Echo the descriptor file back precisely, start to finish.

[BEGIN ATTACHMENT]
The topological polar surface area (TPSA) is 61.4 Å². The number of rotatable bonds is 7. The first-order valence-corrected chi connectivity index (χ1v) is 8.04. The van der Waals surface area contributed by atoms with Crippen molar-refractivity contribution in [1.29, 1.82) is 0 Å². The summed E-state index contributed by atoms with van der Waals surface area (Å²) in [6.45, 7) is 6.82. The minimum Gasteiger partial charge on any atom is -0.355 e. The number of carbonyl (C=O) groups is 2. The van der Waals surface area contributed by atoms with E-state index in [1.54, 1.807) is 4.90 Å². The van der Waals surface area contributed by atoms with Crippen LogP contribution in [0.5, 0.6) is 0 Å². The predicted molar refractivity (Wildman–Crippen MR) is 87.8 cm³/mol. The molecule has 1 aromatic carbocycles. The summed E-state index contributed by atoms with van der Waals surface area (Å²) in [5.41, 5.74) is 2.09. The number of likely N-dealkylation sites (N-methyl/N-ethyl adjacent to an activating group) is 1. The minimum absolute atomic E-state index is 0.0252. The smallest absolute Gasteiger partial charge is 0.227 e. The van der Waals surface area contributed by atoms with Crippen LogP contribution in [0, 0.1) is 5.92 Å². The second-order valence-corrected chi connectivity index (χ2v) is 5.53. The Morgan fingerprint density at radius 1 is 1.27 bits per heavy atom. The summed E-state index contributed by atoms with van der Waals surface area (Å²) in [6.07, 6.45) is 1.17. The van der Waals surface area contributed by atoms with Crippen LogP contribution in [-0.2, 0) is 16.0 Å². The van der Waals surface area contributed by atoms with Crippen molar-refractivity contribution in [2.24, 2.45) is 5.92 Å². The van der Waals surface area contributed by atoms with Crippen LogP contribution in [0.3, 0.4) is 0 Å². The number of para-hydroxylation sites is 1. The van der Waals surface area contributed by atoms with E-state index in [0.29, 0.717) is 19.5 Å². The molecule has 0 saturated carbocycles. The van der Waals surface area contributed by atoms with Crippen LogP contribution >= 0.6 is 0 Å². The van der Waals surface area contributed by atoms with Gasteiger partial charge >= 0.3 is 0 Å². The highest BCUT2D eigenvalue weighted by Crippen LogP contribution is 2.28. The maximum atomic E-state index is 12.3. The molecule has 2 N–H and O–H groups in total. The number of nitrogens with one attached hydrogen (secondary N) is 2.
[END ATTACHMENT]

The topological polar surface area (TPSA) is 61.4 Å². The number of rotatable bonds is 7. The first-order valence-corrected chi connectivity index (χ1v) is 8.04. The van der Waals surface area contributed by atoms with Crippen molar-refractivity contribution in [1.29, 1.82) is 0 Å². The summed E-state index contributed by atoms with van der Waals surface area (Å²) in [6.45, 7) is 6.82. The minimum Gasteiger partial charge on any atom is -0.355 e. The number of carbonyl (C=O) groups is 2. The van der Waals surface area contributed by atoms with E-state index in [1.54, 1.807) is 4.90 Å². The van der Waals surface area contributed by atoms with Crippen LogP contribution in [0.5, 0.6) is 0 Å². The predicted molar refractivity (Wildman–Crippen MR) is 87.8 cm³/mol. The molecule has 1 aromatic carbocycles. The summed E-state index contributed by atoms with van der Waals surface area (Å²) in [5.41, 5.74) is 2.09. The number of likely N-dealkylation sites (N-methyl/N-ethyl adjacent to an activating group) is 1. The minimum absolute atomic E-state index is 0.0252. The smallest absolute Gasteiger partial charge is 0.227 e. The van der Waals surface area contributed by atoms with Crippen LogP contribution in [0, 0.1) is 5.92 Å². The second-order valence-corrected chi connectivity index (χ2v) is 5.53. The Morgan fingerprint density at radius 1 is 1.27 bits per heavy atom. The summed E-state index contributed by atoms with van der Waals surface area (Å²) in [6.07, 6.45) is 1.17. The van der Waals surface area contributed by atoms with Crippen LogP contribution in [-0.2, 0) is 16.0 Å². The van der Waals surface area contributed by atoms with Crippen molar-refractivity contribution in [2.24, 2.45) is 5.92 Å². The van der Waals surface area contributed by atoms with Crippen LogP contribution in [0.3, 0.4) is 0 Å². The number of para-hydroxylation sites is 1. The van der Waals surface area contributed by atoms with E-state index in [0.29, 0.717) is 19.5 Å². The molecule has 0 saturated carbocycles. The van der Waals surface area contributed by atoms with Crippen LogP contribution >= 0.6 is 0 Å². The van der Waals surface area contributed by atoms with Gasteiger partial charge >= 0.3 is 0 Å². The highest BCUT2D eigenvalue weighted by Crippen LogP contribution is 2.28. The maximum atomic E-state index is 12.3. The molecule has 2 N–H and O–H groups in total. The number of nitrogens with one attached hydrogen (secondary N) is 2.